Forgot your password?

Back to login

5 steps to better crab cakes
June 4, 2017, 4:47 pm

Crab cakes are a lot like meatballs: both come together with the help of an egg, breadcrumbs, and a few common minced vegetables and herbs; both are hand-patted and pan-fried; and both have a sidekick sauce - marinara for meatballs, tartar for crab cakes.

The two dishes part ways when it comes to protein. Ground meat is as low-maintenance as it gets - just dump it in the bowl and start piling on the other ingredients. Even the kind of crab meat you buy in tubs at the store that is already been hand-picked - requires another once-over.

Meticulously picking over the crab meat is the single most important step in making crab cakes. Nothing ruins a meal like biting into a shell fragment. Here listed are the five steps to preparing crab cakes:

5 Steps to preparing crab cakes:

Pick that crab. Designate one little bowl for shell fragments and another bigger bowl for catching the clean crab. Try to keep the lumps intact as best you can.

For every ¼ kilogram of crab meat, add in a small handful of minced shallot, another of chopped fresh parsley, a bigger handful of diced red pepper, and another of diced green pepper. You will use about half of each pepper.

Also add an egg, three to four heaping spoonful of mayo, a heaping handful of dry breadcrumbs (or toasted fresh crumbs that have been pulsed till fine), and a squirt each of Dijon and Worcestershire sauce. A few shakes of Tabasco, Crystal, or your favorite thin hot sauce are welcome now, too. Mix everything up gently to avoid breaking up the lumps of crab. If the mixture is too wet, you can add in some more breadcrumbs, and if it is too dry then go for the mayo.

Form the patties.

Thoroughly dredge each patty in all-purpose flour and fry them in clarified butter for the best browning.Flip only once. Drain on paper towels, and serve hot with tartar sauce.

Now, for that sidekick sauce. To make a killer tartar, mix together the following: mayo, relish (or minced pickles/gherkins), capers, dill (preferably fresh), fresh chives, Dijon, and fresh lemon juice. The order dictates the general proportion, with mayo being the main ingredient and fresh lemon juice coming in at just a dribble. The sauce can be made ahead of time so you are not frantically mixing while your cakes cool.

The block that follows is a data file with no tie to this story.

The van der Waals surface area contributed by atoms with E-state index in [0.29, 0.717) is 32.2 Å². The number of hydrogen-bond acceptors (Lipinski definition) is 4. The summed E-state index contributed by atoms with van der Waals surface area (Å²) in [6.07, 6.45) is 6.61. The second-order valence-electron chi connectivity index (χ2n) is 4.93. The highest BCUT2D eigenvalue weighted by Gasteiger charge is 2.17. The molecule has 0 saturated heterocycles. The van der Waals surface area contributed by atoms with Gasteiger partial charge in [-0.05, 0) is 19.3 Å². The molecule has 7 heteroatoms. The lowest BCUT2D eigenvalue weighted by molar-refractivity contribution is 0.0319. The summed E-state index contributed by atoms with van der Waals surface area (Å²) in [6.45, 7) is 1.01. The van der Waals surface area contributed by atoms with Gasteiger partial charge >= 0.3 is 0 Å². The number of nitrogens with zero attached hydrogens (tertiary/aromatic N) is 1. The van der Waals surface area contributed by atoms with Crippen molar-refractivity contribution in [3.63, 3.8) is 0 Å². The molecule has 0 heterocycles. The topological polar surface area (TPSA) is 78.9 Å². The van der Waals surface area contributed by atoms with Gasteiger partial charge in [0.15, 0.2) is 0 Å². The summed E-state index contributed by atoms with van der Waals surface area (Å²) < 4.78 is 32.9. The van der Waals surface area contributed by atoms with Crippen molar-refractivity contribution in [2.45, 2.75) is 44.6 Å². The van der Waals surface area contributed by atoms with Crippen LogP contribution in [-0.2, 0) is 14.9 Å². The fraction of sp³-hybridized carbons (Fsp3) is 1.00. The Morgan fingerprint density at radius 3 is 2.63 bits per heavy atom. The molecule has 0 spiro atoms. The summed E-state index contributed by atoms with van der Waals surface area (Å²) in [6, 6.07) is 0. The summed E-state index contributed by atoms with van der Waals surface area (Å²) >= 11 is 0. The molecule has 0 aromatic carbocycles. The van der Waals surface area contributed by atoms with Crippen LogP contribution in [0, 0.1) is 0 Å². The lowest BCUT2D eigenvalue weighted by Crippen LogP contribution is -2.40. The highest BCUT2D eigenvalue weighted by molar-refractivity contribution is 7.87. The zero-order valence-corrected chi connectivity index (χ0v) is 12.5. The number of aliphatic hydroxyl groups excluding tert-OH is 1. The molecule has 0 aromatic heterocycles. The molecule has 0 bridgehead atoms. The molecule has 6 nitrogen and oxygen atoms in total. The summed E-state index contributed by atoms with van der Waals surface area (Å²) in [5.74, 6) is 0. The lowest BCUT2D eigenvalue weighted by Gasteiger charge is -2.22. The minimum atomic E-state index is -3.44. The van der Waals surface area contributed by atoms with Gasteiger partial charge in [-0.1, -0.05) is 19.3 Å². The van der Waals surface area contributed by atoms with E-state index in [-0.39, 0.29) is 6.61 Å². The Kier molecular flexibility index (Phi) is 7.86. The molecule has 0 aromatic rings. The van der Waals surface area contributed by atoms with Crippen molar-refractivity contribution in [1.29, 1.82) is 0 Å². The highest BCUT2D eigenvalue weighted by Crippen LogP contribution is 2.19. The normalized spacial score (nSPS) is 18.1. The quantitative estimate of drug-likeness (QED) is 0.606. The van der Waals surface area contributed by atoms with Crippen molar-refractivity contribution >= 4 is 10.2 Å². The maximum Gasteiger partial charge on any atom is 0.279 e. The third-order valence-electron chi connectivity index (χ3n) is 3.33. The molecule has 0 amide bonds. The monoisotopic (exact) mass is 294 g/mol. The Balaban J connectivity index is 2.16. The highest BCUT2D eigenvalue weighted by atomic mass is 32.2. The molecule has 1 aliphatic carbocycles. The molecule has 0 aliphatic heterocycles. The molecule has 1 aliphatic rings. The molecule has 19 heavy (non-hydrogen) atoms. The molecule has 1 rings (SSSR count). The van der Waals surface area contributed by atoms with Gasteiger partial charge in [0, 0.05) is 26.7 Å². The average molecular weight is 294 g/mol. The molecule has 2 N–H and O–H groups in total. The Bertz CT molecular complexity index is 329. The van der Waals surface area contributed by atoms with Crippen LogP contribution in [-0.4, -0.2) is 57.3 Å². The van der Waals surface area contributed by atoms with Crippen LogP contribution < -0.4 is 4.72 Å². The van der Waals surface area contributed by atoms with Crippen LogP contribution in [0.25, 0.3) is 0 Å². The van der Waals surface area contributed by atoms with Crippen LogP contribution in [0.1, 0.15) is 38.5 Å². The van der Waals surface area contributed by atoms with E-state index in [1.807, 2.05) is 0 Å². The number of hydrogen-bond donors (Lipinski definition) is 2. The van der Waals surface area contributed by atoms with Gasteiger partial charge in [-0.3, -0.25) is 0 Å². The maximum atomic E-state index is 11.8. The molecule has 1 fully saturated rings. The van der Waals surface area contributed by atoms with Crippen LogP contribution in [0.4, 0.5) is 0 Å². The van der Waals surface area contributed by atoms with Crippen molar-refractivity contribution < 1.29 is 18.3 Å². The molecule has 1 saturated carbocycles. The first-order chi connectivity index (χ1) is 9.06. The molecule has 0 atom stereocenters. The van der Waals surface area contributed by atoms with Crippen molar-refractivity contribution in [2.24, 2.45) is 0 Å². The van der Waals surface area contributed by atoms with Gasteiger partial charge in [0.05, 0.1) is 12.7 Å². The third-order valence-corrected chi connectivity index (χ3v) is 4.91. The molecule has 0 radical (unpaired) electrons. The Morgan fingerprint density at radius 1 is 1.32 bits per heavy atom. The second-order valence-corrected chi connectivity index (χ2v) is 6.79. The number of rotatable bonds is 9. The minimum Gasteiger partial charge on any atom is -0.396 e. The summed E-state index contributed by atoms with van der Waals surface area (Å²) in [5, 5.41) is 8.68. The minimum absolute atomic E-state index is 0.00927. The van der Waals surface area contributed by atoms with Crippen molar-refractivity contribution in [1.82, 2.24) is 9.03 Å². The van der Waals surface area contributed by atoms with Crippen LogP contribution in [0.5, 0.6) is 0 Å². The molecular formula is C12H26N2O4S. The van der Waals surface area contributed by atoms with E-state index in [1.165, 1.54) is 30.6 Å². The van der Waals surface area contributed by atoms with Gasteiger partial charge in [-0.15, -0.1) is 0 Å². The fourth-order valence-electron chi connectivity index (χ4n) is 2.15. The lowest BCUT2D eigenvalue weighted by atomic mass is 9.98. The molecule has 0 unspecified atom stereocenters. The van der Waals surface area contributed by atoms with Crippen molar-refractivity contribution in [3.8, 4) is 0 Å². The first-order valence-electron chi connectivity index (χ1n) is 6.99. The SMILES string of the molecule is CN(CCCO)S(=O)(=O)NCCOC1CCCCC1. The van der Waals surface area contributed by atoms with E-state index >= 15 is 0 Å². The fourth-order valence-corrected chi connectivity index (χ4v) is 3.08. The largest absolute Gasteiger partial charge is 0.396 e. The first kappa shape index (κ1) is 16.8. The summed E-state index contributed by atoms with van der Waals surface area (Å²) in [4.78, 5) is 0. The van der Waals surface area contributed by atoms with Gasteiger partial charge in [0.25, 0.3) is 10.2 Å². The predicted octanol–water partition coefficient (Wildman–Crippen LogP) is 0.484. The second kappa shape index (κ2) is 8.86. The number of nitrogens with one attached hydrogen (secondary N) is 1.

If you do forget, you can also make a quick tartar sauce with just mayo and relish.Or, just sprinkle them with lemon juice.

If you still need a recipe, here is one to go with:

Crab cakes with fennel, scallions and green apple



Egg yolk, at room temperature, as fresh as possible

2 cloves garlic, minced

Freshly ground black pepper

1 tbsp. Dijon mustard

1 cup canola oil, or other neutral oil

2 tbsp. lemon juice

1 pinch cayenne pepper

Sea salt


Empty the egg yolk into a small bowl and mix with the minced garlic. Add 1 tbsp. of Dijon mustard and a few generous turns of the pepper mill.

Slowly incorporate the oil in a thin stream, while constantly beating with a fork or mini whisk. Continue whisking for about five minutes, until the mayonnaise has risen in the bowl, turned a very pale yellow and has a consistency firm enough to stick handily to the back of a spoon. Mix in the lemon juice and the cayenne. Add sea salt to taste. Let the mayonnaise rest in the fridge, covered, for at least one hour before use.

Crab Cakes


1fennel bulb

1tbsp. olive oil


½ one green apple

¼ kilogram lump of crab meat

½ cup panko bread crumbs

Canola oil and unsalted butter, for cooking


Remove the stems from your fennel, and then peel the top layer of the bulb. Halve the bulb, and lay each half flat side down on your cutting board. Thinly slice. Sauté the slices over medium-low heat with 1 tbsp. of olive oil until soft. Let the fennel cool slightly, and then roughly chop it.

Wash and trim your scallions, then thinly slice the white parts only.

Halve and core your apple. Lay the flat sides on your cutting board, and thinly slice crosswise and then lengthwise—you are aiming for small batons of apple.

In a large bowl, gently mix the crab with 3/4 cup of the aioli, a few tablespoons at a time. Incorporate the panko breadcrumbs, and then fold in the fennel, scallions and apple.

Form the crab into patties, and then move them to a plate. Cover with plastic and refrigerate for about two hours—you want them to solidify slightly, so they do not fall apart during cooking, and you want to give the flavors a chance to marry.

In a wide sauté pan or shallow Dutch oven, heat some canola oil and butter. Cook the crab cakes a few at a time, making sure not to crowd the pan. Cook them for a few minutes on each side, or until they are golden brown.

Serve with the extra aioli, lemon wedges, a sprinkling of cayenne and/or hot sauce.

Share your views

"It is hard to fail, but it is worse never to have tried to succeed."

"Envy comes from wanting something that isn't yours. But grief comes from losing something you've already had."

Photo Gallery